Looking to transition from mechanical switches to “touch” technology, a leading US-based commercial appliance manufacturer approached luphi to develop a new generation capacitive touch user interface for their refrigerator freezers. While the customer wanted to give luphi the utmost flexibility in terms of designing the capacitive circuit, they had already developed a universal motherboard and were set on icon sizes. As a result, the pinout and switch sizes were already determined and the engineers at luphi had to work through these limitations to strategize the circuit layout. Additionally, during development, the customer decided to revise the circuit configuration to incorporate backlit switches. This prompted luphi to introduce Pedot ink, a special clear polymer ink, which presented additional printing and processing challenges to the project.
The customer engaged luphi to design a capacitive touch circuit that would ultimately be sandwiched between a dead-front glass overlay and a pre-designed motherboard. After learning about the pre-determined switch sizes, switch locations, and pin locations, luphi chose to utilize mutual capacitance sensing since it could be matrixed to use the limited number of pins available. The engineering team went through several rounds of designing and fine-tuning of the circuit layout to achieve the targeted signal-to-noise ratio, shielding, and response time.
Based on the initial design and target resistance requirements, luphi applied its rapid prototyping capabilities to develop a mutual capacitance circuit with standard inks (silver, carbon, and dielectric). After receiving the prototype, the customer updated the circuit design to incorporate backlit switches by mounting discrete LEDs on the existing motherboard. But since the primary design of the circuit employed only standard conductive inks, the opacity of the inks would block the light from the LEDs, resulting in inconsistent lighting and shadowing. Luphi resolved this issue by introducing a Pedot ink into the circuit in addition to the standard inks. Although, the inclusion of Pedot ink was not straightforward and presented several hurdles and complexities.
Firstly, as a clear polymer ink, Pedot ink was extremely difficult to print and process on the production floor. Its inherent transparent nature made it challenging and laborious to examine line breaks during printing. Secondly, during the initial prototyping phase, the circuit was designed with three distinct layers of ink printed in three separate print passes. The introduction of the Pedot ink added another ink layer and print pass to the process, which translated to a longer curing time. To overcome this hiccup, luphi brought into play its two-colored web printing line. Equipped with a tower dryer and higher drying capacity, the web line allowed parts to run at a faster rate and for two print passes in a single set up, thereby accelerating the production time.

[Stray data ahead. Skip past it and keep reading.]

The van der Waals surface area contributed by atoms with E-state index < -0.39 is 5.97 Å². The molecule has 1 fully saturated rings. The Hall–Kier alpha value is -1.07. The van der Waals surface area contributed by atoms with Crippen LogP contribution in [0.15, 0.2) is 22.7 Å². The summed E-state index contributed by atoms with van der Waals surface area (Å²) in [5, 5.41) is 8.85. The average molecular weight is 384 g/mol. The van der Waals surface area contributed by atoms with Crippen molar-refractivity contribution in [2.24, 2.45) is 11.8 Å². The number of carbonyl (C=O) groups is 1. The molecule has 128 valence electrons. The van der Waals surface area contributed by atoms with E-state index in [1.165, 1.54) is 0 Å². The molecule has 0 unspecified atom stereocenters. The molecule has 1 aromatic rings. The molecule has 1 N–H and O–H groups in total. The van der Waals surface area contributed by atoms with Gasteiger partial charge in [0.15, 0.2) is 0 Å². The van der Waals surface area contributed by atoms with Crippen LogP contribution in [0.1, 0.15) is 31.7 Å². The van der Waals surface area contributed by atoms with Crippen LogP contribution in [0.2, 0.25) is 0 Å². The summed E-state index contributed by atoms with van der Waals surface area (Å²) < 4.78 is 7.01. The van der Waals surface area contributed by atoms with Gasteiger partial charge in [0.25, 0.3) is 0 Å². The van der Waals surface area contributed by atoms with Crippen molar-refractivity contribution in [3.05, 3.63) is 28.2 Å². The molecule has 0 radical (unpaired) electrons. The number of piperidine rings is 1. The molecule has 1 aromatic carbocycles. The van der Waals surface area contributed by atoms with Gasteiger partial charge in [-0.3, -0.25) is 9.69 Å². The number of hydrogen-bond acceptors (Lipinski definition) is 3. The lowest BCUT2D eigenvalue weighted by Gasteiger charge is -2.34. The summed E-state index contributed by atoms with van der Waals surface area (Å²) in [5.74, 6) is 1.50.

While designing the capacitive switches, the goal was to mitigate external noises to enhance signal strength and optimize sensitivity. However, the resistance of the Pedot ink was much higher than the standard conductive inks, which led to decreased signal strength. Then, the engineering team’s efforts to amplify signal strength resulted in substantial cross-talk. Finally, luphi modified the shielding into an intricate pattern of crosshatches on the circuit to shield areas of concern from cross-talk without excessive switch desensitization. These patterns were continuously adjusted and tuned for better performance.
After multiple rounds of prototyping, the capacitive circuit design was finalized and given the green light for full-volume production. While the customer’s design teams were based in North and South America, their final integrator was based in China. Therefore, to simplify the logistics for the project, luphi decided to run the final production of the part in its Singapore Division. Equipped with automated testing equipment, luphi’s Singapore Division cruised through production. The Production Part Approval Process (PPAP) for design verification and part validation ensured consistency across all manufactured products. To keep pace with the high volumes of this project, luphi’s Seattle, WA Division also supplemented a small portion of the run as well.
Once the capacitive sensor was developed, the customer leveraged luphi’s know-how to implement the same technology in other appliance models. Luphi truly mobilized its global manufacturing resources to work in a consortium with the customer’s America-based design team and China-based integrator. Luphi’s technical expertise, experience, and rapid prototyping capabilities enabled the commercial appliance manufacturer to effortlessly enter the new world of capacitive touch.
- Create the circuit design and trace routing for a capacitive touch-enabled appliance.
- Reduce cross-talk and fine-tune the circuitry to achieve the target signal-to-noise ratio.
- Effectively print and process the Pedot ink used in circuit.
Capabilities & Support Services
- Capacitive Touch
- Rapid Prototyping
- Technical Printing
- Engineering Support
- Global Manufacturing
1. How to order a membrane switch?
You could advise us on the size, color, material, surface, rear adhesive, etc. requirements. And you’d better send us the drawing together with panton color or RAL color.
2. What is the delivery time?
Delivery time for samples is about 7-10days. The quantities order would take 2 weeks. For complicated products should take 2-3 weeks.
3. Is the prototype necessary?
Yes. Most of the items are customized orders, so the prototype will be sent to the customer for approval.
4. What are the terms of payment?
As the client need, we mainly receive trade assurance, TT, west union, PayPal, etc.